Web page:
It was now well past the optimum time Colin had said for the boar but I had thought 10pm would be the time I would give it to. Then again off to my left I heard grunts and a squeal which soon sharpened me up. I checked over the area over and over but nothing appeared but I was 100% as to what I had heard. I strained my ears and eyes to try and pick up anything. After another 20 minutes I thought I spotted a slight movement but couldnít be sure as my eyes had played tricks on me before. Using the NV I scanned over in the direction I had seen the movement and immediately picked up two small boar trotting up to the feeding area. I was in luck! The pair began to feed but with their backs to me. With the NV I could make them out but not enough to take a shot, but with the IR on it was crystal clear. I waited and waited for one of them to present a shot then one turned broadside, just as I got it in the cross hairs it decided to have a tussle with its feeding companion which luckily for it that took it out of the equation but forced its mate into it. He was head on, eyes lit up and standing steady. With that I took the shot and down it went, just a little over 5hours in the waiting! A nice yearling just perfect for me and my wife.

    Thank you again to Colin and Iíll be back for roe.

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  2. #2
    Nice write up and well done on the boar. I have never managed one but had great fun trying!

  3. #3
    Thank you, I go shooting as much for the experience as anything else, but getting something for the freezer is always welcome.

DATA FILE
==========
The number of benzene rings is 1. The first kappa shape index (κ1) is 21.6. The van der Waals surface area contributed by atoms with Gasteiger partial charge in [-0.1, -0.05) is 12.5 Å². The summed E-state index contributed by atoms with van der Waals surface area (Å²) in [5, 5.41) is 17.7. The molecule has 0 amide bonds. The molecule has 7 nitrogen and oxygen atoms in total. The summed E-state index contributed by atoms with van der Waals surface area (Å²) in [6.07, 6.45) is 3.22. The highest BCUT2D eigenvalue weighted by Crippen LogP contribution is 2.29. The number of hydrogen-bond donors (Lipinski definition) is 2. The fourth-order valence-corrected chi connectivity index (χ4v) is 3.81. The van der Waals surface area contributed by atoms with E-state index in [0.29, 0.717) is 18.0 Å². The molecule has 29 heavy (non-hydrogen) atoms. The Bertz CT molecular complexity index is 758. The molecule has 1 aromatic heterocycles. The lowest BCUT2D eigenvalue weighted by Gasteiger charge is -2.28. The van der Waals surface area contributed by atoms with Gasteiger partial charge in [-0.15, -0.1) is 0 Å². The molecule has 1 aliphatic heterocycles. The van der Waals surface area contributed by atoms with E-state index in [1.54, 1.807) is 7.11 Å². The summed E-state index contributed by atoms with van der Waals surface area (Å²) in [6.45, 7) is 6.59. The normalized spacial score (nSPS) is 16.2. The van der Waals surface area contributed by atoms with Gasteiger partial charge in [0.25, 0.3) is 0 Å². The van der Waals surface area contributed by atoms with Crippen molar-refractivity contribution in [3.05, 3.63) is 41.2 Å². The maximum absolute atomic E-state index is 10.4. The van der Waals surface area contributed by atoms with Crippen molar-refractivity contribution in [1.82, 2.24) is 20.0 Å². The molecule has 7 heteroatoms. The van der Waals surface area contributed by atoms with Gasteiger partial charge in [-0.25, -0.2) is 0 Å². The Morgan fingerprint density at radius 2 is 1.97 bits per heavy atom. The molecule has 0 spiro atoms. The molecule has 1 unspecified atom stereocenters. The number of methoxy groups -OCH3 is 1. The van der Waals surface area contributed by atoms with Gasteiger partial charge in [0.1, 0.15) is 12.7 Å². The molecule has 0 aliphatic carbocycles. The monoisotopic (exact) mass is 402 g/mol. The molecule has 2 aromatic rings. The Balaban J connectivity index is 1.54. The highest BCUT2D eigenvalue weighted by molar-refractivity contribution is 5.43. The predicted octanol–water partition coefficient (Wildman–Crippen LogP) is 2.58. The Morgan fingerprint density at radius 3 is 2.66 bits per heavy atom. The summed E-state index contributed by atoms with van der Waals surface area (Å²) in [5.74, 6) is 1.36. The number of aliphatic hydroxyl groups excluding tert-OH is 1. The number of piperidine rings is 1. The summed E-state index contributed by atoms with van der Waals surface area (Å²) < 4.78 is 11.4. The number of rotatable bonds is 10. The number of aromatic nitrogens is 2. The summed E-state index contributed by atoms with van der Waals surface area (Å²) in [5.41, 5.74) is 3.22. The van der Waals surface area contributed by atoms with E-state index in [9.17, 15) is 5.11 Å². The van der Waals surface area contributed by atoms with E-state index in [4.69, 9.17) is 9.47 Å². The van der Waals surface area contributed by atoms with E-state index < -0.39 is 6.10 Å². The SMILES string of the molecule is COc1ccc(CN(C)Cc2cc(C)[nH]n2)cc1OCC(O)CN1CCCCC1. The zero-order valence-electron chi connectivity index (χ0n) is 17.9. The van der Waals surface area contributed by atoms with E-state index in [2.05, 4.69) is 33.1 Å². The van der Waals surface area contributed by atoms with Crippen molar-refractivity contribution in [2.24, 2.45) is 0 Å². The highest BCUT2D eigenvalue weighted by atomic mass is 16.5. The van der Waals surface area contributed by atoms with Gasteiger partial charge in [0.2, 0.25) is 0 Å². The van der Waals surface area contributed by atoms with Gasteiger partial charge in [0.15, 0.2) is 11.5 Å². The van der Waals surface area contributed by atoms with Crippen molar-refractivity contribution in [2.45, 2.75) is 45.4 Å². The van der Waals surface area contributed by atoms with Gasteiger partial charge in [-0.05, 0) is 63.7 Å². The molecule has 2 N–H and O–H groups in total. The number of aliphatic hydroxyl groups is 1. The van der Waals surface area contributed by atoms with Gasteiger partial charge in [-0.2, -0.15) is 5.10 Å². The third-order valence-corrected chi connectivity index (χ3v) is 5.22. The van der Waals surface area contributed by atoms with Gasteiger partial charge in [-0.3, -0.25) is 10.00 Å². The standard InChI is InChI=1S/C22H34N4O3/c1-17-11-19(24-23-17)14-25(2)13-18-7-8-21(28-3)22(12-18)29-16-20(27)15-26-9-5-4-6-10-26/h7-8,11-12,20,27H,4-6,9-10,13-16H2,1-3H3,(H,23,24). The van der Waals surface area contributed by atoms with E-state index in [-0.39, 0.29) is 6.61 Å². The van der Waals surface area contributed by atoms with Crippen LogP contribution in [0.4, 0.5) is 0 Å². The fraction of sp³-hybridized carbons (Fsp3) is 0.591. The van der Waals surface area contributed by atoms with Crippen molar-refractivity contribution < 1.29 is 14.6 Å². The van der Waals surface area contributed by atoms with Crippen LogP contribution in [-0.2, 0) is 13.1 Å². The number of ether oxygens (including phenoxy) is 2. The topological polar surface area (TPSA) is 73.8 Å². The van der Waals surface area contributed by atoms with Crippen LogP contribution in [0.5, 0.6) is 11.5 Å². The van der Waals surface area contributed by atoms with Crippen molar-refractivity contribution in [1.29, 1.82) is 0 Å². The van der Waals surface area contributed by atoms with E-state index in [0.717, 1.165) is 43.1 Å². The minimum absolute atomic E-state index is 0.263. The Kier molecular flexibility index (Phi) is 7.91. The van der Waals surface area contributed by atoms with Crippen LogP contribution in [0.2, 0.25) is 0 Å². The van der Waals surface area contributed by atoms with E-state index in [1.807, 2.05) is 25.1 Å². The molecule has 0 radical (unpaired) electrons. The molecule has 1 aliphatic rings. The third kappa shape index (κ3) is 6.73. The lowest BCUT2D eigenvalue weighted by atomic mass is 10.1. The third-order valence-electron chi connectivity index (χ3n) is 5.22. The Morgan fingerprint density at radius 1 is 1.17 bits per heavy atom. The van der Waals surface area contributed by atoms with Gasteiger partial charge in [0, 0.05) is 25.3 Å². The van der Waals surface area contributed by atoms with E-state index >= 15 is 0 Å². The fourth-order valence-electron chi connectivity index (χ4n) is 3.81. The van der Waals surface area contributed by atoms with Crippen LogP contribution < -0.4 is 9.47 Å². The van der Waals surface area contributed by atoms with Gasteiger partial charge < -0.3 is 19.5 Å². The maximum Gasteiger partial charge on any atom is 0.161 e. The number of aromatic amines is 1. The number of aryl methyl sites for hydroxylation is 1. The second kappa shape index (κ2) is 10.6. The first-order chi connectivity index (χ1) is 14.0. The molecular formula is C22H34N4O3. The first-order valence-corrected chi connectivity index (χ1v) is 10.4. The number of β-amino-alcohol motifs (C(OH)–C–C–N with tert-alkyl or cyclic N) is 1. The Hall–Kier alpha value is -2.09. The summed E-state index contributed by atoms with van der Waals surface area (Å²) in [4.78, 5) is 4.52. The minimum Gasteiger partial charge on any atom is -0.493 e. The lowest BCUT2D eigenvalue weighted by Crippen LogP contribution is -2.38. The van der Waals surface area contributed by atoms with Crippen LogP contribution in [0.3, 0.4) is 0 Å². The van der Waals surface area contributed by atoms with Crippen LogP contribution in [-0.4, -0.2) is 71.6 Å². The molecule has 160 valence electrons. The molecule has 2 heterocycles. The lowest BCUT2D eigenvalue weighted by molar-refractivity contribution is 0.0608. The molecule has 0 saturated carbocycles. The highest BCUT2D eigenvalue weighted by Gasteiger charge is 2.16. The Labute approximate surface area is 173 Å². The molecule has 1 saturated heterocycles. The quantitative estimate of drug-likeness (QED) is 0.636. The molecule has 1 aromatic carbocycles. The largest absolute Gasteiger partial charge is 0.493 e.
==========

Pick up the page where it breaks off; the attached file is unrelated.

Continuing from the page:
4. #4
    Brilliant post. Reading it has stirred me into sorting out a trip up to Colins again this year for another boar.

  5. #5
    Nice one chap that's my aim for this year a boar for the freezer. Colin comes highly recommended. What calibre out of interest did you use?

  6. #6
    well done nice write up. I hope to have a try for boar sometime in the future as well

  7. #7
    Great write up, great result, well done and Waidmannsheil!
    People's hobbies are more their measure's than are their jobs.

  8. #8
    Congratulations..... Great article.
    Relay pleased for you both. I helped Colin feed several stations that day.
    Happy eating.

  9. #9
    Quote Originally Posted by Steyer 6.5 View Post
    Nice one chap that's my aim for this year a boar for the freezer. Colin comes highly recommended. What calibre out of interest did you use?
    I used .270, my usual round for deer RWS 130grain. I would recommend Colin and will be back there myself.

  10. #10
    Quote Originally Posted by weeman View Post
    Congratulations..... Great article.
    Relay pleased for you both. I helped Colin feed several stations that day.
    Happy eating.
    Some thanks should go to you then as it certainly worked! So Thank you. I’m looking at some recipes now.